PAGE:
Hurricane Katrina: exploring justice and fairness as a sociology of common good(s)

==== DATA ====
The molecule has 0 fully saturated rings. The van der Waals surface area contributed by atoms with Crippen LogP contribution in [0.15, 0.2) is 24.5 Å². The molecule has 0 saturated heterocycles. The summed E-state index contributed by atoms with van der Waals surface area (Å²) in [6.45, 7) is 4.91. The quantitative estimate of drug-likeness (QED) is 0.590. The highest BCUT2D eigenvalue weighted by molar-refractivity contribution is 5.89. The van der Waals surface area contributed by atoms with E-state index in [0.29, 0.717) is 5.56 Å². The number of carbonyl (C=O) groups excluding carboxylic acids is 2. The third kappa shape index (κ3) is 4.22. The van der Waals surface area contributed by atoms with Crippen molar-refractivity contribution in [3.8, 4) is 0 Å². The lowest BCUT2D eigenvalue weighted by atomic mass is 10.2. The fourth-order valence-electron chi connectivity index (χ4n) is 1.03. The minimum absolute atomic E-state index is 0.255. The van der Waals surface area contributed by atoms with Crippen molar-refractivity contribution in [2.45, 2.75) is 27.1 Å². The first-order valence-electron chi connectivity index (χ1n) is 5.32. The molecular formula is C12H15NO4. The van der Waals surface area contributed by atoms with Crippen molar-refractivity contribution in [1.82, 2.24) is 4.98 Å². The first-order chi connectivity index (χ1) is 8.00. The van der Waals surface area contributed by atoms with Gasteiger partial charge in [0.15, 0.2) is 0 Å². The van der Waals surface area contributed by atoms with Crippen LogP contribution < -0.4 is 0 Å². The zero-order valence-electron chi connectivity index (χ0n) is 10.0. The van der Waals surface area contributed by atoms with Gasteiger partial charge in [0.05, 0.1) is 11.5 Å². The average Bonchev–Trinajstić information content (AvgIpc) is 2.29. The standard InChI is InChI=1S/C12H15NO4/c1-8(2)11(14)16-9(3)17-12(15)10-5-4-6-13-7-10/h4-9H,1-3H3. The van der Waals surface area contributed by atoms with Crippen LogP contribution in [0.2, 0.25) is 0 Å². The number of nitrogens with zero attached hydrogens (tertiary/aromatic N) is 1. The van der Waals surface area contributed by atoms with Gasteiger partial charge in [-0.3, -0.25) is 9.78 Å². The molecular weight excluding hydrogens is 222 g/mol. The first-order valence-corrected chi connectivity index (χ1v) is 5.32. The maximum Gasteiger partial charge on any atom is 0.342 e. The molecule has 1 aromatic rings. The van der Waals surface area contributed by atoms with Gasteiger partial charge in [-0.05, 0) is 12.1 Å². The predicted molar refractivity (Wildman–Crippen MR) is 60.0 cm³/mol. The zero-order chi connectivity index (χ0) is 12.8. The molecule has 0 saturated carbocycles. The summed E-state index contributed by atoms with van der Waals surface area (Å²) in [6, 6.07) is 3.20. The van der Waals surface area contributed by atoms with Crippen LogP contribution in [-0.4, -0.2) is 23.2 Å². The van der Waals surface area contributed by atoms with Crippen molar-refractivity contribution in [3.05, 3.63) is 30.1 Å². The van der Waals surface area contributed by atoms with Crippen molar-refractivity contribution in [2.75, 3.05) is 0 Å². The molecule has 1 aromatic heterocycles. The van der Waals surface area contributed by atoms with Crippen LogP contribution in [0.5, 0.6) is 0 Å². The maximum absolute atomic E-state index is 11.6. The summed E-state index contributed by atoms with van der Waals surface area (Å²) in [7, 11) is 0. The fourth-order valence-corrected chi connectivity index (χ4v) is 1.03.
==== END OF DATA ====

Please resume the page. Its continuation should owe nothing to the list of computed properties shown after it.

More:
Disasters or crises present opportunities to challenge society's taken-for-granted assumptions about the order of things. This paper applies the sociology of worth (SOW), as detailed by Boltanski & Thévenot, ( 2006), to conceptualize the 'common good' in complex social situations or disputes, in this case a disaster. We use SOW to construct a narrative of Hurricane Katrina according to a nuanced understanding of disruptions to the social order. Previous accounting studies of disasters have demonstrated how accounts play a pivotal role in defining questions of justice and accountability - to whom and for what? SOW provides a framework to accommodate multiple rationalities and experiences in relation to a particular 'situation'. We argue that the common good, evaluated through logic and reasoning within a 'situation' or social reality, is multiple. This study contributes to our understanding of and making visible the contentions, compromises and conflicts that arise from a disaster and mobilize neglected or hidden accounts of what it means to achieve the common good.